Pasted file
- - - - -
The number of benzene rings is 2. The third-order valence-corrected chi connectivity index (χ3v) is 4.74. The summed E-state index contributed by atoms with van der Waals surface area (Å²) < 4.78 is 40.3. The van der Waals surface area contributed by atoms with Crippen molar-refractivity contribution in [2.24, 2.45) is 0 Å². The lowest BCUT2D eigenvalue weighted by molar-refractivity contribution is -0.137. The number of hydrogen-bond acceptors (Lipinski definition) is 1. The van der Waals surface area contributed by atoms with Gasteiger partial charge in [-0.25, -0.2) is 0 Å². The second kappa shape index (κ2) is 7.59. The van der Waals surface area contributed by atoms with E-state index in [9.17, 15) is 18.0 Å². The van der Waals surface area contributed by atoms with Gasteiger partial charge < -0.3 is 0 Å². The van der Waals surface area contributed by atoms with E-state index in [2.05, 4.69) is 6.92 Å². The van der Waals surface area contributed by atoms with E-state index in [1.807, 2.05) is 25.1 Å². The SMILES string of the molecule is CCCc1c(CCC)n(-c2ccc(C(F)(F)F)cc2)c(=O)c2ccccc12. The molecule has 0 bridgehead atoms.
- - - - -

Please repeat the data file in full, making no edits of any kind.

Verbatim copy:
The number of benzene rings is 2. The third-order valence-corrected chi connectivity index (χ3v) is 4.74. The summed E-state index contributed by atoms with van der Waals surface area (Å²) < 4.78 is 40.3. The van der Waals surface area contributed by atoms with Crippen molar-refractivity contribution in [2.24, 2.45) is 0 Å². The lowest BCUT2D eigenvalue weighted by molar-refractivity contribution is -0.137. The number of hydrogen-bond acceptors (Lipinski definition) is 1. The van der Waals surface area contributed by atoms with Gasteiger partial charge in [-0.25, -0.2) is 0 Å². The second kappa shape index (κ2) is 7.59. The van der Waals surface area contributed by atoms with E-state index in [9.17, 15) is 18.0 Å². The van der Waals surface area contributed by atoms with Gasteiger partial charge < -0.3 is 0 Å². The van der Waals surface area contributed by atoms with E-state index in [2.05, 4.69) is 6.92 Å². The van der Waals surface area contributed by atoms with E-state index in [1.807, 2.05) is 25.1 Å². The SMILES string of the molecule is CCCc1c(CCC)n(-c2ccc(C(F)(F)F)cc2)c(=O)c2ccccc12. The molecule has 0 bridgehead atoms.